FurtherMaths2020
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https://www.youtube.com/watch?v=VRCNnIJ2cWU

im watching that to help me with this question but it's not really helping. thanks
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RDKGames
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(Original post by FurtherMaths2020)
https://www.youtube.com/watch?v=VRCNnIJ2cWU

im watching that to help me with this question but it's not really helping. thanks
Note that:

\begin{aligned}  C + iS & = (1+\cos \theta + \cos 2 \theta + \ldots + \cos (n-1) \theta ) + i (\sin \theta + \sin 2 \theta + \ldots + \sin (n-1) \theta ) \\ & = 1+(\cos \theta + i\sin \theta) + (\cos 2 \theta + i \sin 2 \theta) + \ldots + (\cos (n-1)\theta + i\sin (n-1)\theta ) \\ & = e^0 + e^{i\theta} + e^{i2\theta} + \ldots + e^{i(n-1)\theta} \\ & = \displaystyle \sum_{k=0}^{n-1} e^{ik\theta} \\ & = \sum_{k=0}^{n-1} (e^{i\theta})^k  \end{aligned}

so far I've shown that the expression is just a geometric sum. You can finish it off from there.
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RDKGames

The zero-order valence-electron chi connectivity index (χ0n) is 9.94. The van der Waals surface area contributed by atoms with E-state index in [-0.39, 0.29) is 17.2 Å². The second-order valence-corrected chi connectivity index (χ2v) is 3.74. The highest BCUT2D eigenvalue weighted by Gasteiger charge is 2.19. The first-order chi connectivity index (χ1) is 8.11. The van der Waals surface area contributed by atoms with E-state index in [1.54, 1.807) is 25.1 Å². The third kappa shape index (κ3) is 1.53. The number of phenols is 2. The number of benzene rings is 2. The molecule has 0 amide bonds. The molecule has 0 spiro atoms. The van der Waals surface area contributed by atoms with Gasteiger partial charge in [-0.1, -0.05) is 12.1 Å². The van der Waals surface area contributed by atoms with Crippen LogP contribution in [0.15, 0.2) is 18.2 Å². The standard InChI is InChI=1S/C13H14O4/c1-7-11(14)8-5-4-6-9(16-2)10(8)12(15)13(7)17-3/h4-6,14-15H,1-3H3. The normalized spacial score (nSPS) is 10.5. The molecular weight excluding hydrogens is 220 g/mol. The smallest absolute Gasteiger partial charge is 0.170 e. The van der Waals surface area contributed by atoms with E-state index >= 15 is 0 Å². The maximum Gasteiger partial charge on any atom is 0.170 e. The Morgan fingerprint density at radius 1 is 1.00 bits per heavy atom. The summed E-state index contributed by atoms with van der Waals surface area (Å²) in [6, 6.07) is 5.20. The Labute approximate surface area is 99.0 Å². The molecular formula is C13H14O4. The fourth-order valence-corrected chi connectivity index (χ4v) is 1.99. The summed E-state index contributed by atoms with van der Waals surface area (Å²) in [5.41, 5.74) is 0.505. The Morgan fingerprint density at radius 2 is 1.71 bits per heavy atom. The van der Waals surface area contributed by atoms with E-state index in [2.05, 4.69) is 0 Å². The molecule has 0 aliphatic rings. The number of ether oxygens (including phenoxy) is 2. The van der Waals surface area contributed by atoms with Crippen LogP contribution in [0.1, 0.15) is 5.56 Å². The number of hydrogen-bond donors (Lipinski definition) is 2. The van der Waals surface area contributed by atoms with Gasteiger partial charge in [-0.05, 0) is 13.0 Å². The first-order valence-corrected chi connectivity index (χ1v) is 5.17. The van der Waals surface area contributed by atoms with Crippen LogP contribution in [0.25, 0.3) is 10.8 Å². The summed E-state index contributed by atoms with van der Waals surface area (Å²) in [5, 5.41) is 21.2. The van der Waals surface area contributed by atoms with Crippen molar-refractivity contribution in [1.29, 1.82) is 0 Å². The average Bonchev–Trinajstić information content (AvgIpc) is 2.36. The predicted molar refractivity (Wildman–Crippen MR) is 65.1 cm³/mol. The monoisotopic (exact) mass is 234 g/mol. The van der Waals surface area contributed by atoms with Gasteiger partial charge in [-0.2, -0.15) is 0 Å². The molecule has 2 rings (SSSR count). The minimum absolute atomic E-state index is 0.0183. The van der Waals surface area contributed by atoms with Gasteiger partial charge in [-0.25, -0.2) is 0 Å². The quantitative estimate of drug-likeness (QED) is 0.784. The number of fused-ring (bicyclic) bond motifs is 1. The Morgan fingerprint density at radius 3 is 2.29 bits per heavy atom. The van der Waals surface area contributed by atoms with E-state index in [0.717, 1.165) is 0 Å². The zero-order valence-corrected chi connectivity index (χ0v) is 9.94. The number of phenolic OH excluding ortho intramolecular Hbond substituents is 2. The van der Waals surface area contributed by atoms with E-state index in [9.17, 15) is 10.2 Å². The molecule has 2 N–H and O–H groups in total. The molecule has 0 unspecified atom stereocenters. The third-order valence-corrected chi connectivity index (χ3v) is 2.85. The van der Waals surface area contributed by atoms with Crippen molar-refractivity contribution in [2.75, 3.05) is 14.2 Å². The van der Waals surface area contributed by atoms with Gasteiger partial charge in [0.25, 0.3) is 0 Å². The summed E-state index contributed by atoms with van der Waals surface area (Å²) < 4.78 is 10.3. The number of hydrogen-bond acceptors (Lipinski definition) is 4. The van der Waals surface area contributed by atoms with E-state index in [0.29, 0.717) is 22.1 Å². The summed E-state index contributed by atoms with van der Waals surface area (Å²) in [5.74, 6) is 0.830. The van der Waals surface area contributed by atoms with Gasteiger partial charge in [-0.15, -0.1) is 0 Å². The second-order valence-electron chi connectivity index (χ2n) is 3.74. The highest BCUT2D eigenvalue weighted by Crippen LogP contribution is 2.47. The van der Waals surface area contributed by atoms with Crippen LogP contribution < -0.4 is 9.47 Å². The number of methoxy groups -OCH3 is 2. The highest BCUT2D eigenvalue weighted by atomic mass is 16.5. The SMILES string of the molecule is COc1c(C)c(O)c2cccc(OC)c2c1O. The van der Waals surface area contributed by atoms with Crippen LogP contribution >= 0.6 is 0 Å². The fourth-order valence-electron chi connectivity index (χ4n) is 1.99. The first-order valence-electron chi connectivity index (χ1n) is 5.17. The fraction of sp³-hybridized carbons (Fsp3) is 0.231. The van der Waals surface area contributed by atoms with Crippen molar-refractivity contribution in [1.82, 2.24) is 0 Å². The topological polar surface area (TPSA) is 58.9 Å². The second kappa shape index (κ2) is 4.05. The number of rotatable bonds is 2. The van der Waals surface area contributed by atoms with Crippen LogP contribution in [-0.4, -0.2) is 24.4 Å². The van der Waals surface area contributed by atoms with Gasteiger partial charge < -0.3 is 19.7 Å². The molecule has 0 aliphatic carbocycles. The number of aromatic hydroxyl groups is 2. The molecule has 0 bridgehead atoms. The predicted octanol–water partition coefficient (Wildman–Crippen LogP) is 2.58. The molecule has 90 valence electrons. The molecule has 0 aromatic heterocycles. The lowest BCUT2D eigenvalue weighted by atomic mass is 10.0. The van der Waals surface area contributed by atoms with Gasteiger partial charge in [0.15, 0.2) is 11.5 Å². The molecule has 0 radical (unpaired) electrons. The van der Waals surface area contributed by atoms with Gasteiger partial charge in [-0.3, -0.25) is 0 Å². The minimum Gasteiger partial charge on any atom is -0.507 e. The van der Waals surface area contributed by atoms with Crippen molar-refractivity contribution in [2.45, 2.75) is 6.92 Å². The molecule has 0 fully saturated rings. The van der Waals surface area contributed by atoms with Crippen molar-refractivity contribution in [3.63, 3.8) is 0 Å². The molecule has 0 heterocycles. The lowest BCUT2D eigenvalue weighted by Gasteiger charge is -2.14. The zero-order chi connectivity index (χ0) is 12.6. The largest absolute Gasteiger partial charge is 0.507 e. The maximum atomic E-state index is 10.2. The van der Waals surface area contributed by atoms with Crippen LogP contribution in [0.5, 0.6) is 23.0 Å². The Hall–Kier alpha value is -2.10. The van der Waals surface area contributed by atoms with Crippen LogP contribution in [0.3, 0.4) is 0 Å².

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(Original post by FurtherMaths2020)
https://www.youtube.com/watch?v=VRCNnIJ2cWU

im watching that to help me with this question but it's not really helping. thanks
Also, that video has nothing to do with this question -- no wonder it's not helping!
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FurtherMaths2020
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(Original post by RDKGames)
Note that:

\begin{aligned}  C + iS & = (1+\cos \theta + \cos 2 \theta + \ldots + \cos (n-1) \theta ) + i (\sin \theta + \sin 2 \theta + \ldots + \sin (n-1) \theta ) \\ & = 1+(\cos \theta + i\sin \theta) + (\cos 2 \theta + i \sin 2 \theta) + \ldots + (\cos (n-1)\theta + i\sin (n-1)\theta ) \\ & = e^0 + e^{i\theta} + e^{i2\theta} + \ldots + e^{i(n-1)\theta} \\ & = \displaystyle \sum_{k=0}^{n-1} e^{ik\theta} \\ & = \sum_{k=0}^{n-1} (e^{i\theta})^k  \end{aligned}

so far I've shown that the expression is just a geometric sum. You can finish it off from there.
so my understanding has taken me to this point. now, I'll try and multiply it through by the conjugate: e^-i(theta)

like it was done in the example ive attached.
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mqb2766
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(Original post by FurtherMaths2020)
so my understanding has taken me to this point. now, I'll try and multiply it through by the conjugate: e^-i(theta)

like it was done in the example ive attached.
Not worked it through, but the obvious thing is to multply top and bottom by the conjugate of the denominator, then equate real and imaginary parts. Should be about right.
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